The Hazzard defendants received two mortgages, one from MERS, as nominee for GMAC (MERS GMAC), and one from MERS, as nominee for Quicken (MERS Quicken). Plaintiff, however, never received any proceeds from those mortgages. Plaintiff thereafter commenced this action against the Hazzard defendants and MERS Quicken seeking, inter alia, judgment "decreeing" that plaintiff has a valid lien on the premises in the amount of $264,045.09. The record contains an answer from MERS Quicken as well as an amended answer from MERS GMAC, stating that it was incorrectly sued as MERS Quicken. In addition, in lieu of answering the complaint, the Hazzard defendants moved to compel arbitration based on the arbitration clause in the second contract. Although plaintiff initially opposed the motion, it eventually withdrew its opposition. Supreme Court stayed the action against MERS Quicken, and implicitly against MERS GMAC, pending the resolution of the arbitration.

Plaintiff was awarded the sum of $122,606.82 in the arbitration, but thereafter filed a first amended complaint asserting new causes of action, including fraud in the inducement of the second contract with the Hazzard defendants. In the alternative, plaintiff sought to confirm the arbitration award. The court granted plaintiff the alternative relief sought, but stayed enforcement of the arbitration award for four months to afford plaintiff the opportunity to conduct discovery on the issue of fraud in the inducement.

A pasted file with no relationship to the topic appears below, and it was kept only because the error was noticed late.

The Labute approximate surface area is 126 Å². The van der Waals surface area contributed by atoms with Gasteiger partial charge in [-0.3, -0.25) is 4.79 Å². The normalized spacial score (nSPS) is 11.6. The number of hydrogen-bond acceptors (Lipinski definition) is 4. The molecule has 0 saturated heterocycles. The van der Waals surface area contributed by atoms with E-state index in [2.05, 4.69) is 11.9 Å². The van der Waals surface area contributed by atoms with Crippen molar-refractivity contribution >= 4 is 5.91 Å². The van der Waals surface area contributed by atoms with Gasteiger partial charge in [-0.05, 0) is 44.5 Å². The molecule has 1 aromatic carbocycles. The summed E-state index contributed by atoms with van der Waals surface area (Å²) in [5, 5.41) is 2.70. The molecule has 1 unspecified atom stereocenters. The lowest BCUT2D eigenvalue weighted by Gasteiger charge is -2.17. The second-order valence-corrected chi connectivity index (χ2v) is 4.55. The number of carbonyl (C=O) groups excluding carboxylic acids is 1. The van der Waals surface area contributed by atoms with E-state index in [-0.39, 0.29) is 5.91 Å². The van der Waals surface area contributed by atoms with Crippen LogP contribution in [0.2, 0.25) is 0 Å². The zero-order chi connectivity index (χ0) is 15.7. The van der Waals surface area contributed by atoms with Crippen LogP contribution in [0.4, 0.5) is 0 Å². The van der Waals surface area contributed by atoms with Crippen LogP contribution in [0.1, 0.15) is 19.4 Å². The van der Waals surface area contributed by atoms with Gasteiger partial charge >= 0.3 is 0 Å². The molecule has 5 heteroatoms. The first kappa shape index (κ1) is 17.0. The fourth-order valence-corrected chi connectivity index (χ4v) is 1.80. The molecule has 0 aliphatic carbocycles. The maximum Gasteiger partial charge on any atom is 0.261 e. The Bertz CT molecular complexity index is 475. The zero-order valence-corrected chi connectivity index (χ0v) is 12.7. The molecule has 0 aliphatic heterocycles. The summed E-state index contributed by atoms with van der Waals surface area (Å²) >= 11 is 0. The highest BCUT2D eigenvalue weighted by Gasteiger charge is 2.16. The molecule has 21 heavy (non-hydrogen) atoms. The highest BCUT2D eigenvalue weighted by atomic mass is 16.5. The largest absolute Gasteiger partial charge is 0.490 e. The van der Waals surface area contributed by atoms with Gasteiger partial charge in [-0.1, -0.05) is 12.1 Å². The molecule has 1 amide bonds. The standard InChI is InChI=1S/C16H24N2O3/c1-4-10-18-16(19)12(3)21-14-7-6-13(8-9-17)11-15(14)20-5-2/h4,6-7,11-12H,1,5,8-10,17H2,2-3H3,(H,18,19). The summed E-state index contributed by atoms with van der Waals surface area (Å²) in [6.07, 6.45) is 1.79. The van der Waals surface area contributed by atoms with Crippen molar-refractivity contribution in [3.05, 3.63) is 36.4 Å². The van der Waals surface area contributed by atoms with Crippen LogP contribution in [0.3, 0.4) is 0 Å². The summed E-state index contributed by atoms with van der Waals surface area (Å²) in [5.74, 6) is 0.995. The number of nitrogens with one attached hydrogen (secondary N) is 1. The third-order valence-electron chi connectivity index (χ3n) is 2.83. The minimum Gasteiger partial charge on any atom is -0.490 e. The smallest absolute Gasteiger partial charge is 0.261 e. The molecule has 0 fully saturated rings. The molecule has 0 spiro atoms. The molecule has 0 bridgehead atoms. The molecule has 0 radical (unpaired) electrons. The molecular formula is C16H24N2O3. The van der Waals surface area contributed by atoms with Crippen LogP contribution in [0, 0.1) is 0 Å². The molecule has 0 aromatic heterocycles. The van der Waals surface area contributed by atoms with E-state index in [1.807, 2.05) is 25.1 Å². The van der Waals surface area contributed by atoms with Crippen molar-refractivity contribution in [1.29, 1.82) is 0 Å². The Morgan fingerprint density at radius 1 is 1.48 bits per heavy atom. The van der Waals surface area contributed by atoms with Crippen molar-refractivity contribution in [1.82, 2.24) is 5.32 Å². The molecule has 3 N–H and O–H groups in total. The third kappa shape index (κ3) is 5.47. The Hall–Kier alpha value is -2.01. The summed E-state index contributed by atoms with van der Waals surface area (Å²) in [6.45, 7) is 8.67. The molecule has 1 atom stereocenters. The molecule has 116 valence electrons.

The Hazzard defendants failed to answer the first amended complaint, and the court thus granted plaintiff's motion for a default judgment against them. MERS GMAC then moved to vacate the stay of enforcement of the arbitration award as well as the stay of plaintiff's action against it. Plaintiff opposed that motion and moved for leave to renew its opposition to the motion of the Hazzard defendants seeking to compel arbitration and to vacate the order granting that relief. Plaintiff also moved for partial summary judgment dismissing the "affirmative defenses and counterclaims" of MERS Quicken and MERS GMAC, alleging equitable subrogation and estoppel.